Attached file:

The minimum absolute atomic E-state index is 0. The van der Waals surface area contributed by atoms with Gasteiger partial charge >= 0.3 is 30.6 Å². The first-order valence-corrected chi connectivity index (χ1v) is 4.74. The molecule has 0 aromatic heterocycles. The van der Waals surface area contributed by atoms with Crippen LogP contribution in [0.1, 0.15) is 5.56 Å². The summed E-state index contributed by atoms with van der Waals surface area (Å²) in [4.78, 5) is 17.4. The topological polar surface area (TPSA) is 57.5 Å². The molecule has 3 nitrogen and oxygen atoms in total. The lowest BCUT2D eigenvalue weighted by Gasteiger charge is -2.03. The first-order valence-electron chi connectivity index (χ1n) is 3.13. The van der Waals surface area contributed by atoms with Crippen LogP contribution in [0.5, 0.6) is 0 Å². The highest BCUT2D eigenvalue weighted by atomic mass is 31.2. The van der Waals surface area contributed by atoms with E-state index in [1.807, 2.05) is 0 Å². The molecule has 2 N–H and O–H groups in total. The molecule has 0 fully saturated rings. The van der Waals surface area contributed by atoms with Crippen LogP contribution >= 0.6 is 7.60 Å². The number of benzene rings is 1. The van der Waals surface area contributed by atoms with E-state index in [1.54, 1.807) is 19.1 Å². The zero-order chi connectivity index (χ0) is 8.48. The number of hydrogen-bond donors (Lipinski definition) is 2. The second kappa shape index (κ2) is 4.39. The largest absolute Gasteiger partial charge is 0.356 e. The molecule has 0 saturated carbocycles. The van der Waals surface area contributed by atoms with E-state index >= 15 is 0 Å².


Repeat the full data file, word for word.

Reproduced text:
The minimum absolute atomic E-state index is 0. The van der Waals surface area contributed by atoms with Gasteiger partial charge >= 0.3 is 30.6 Å². The first-order valence-corrected chi connectivity index (χ1v) is 4.74. The molecule has 0 aromatic heterocycles. The van der Waals surface area contributed by atoms with Crippen LogP contribution in [0.1, 0.15) is 5.56 Å². The summed E-state index contributed by atoms with van der Waals surface area (Å²) in [4.78, 5) is 17.4. The topological polar surface area (TPSA) is 57.5 Å². The molecule has 3 nitrogen and oxygen atoms in total. The lowest BCUT2D eigenvalue weighted by Gasteiger charge is -2.03. The first-order valence-electron chi connectivity index (χ1n) is 3.13. The van der Waals surface area contributed by atoms with Crippen LogP contribution in [0.5, 0.6) is 0 Å². The highest BCUT2D eigenvalue weighted by atomic mass is 31.2. The van der Waals surface area contributed by atoms with E-state index in [1.807, 2.05) is 0 Å². The molecule has 2 N–H and O–H groups in total. The molecule has 0 fully saturated rings. The van der Waals surface area contributed by atoms with Crippen LogP contribution >= 0.6 is 7.60 Å². The number of benzene rings is 1. The van der Waals surface area contributed by atoms with E-state index in [1.54, 1.807) is 19.1 Å². The zero-order chi connectivity index (χ0) is 8.48. The number of hydrogen-bond donors (Lipinski definition) is 2. The second kappa shape index (κ2) is 4.39. The largest absolute Gasteiger partial charge is 0.356 e. The molecule has 0 saturated carbocycles. The van der Waals surface area contributed by atoms with E-state index >= 15 is 0 Å².